Every year I debate as to whether I should get the flu shot, and frankly some years I get vaccinated and some years I do not. Other years I don't get the shot because I end up thinking I did get it, but in reality that last shot was given to me the previous year.
Oh well. I'm generally a fairly healthy person, so it's a debatable issue. I suppose I should keep better track of when I have had it and make a regular point of getting it, if that is what I really want to do. Which I'm actually not sure about.
Anyway, I read an article recently in the October 2012 issue of the Better Homes and Gardens magazine about getting the flu vaccine. The article discussed the syndrome of dreading the sting of the shot. Apparently a study done and reported in the journal "Pain" suggests that if you look away while being given the vaccination you will experience less discomfort than if you look right at that nasty needle plunging its way into your upper arm.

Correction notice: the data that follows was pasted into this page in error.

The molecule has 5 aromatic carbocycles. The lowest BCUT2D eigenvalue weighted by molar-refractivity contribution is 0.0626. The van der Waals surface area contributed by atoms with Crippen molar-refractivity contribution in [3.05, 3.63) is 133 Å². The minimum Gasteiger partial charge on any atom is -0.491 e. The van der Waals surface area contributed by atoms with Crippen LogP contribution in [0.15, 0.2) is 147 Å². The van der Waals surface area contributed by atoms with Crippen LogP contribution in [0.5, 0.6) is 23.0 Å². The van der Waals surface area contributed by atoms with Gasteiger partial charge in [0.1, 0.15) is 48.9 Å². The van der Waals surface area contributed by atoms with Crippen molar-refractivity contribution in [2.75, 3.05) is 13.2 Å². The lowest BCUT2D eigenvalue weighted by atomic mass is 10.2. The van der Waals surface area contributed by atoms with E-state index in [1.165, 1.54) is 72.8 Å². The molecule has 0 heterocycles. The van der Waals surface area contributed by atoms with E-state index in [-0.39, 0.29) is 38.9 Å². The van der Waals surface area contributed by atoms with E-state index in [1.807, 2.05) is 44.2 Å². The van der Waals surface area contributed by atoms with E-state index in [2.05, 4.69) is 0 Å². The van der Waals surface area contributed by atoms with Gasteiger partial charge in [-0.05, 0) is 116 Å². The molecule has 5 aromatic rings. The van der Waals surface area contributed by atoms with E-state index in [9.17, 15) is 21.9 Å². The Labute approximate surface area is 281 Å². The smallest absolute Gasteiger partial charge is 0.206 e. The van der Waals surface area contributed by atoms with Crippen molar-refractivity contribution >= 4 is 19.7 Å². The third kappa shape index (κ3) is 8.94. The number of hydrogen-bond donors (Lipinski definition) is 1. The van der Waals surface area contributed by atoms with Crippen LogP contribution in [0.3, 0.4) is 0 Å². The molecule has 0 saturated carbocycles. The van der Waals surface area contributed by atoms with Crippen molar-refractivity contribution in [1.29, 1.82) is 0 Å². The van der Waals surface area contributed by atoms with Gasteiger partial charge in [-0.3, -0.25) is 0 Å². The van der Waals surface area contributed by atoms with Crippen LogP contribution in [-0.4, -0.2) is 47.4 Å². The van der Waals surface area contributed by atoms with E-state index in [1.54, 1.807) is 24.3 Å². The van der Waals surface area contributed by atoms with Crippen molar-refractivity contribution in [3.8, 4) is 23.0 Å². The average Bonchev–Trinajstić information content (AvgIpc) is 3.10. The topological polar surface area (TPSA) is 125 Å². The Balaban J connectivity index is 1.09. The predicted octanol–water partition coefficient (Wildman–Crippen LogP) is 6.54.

Other research seems to indicate that you can use mental distraction - looking at the pictures on the walls, chatting with the nurse, or counting the cotton balls in the jar on the counter - to inhibit your body's pain response in its early stages.
So I got thinking about how I typically experience my vaccinations. I guess I am just a nosey person, but I always look at what is happening when I get a shot or have blood drawn or any other medical procedure that is within my field of vision.
This kid seems pretty brave to me. He is obviously in the camp of those who "stare down the enemy."
Now this next patient is on the other side of the issue, and you probably couldn't convince him to look at things even with a bribe of a trip to Disney World. He's got his mind made up that this is gonna be the death of him.
I love the reaction on this next guy's face. Something tells me he wasn't quite ready for what was happening, and it took him by surprise, or else it hurt way more than he thought it would.
So where do you fall in the bravery spectrum of vaccination patients?
Will you be getting a flu shot, and if so,
Will you look, or not?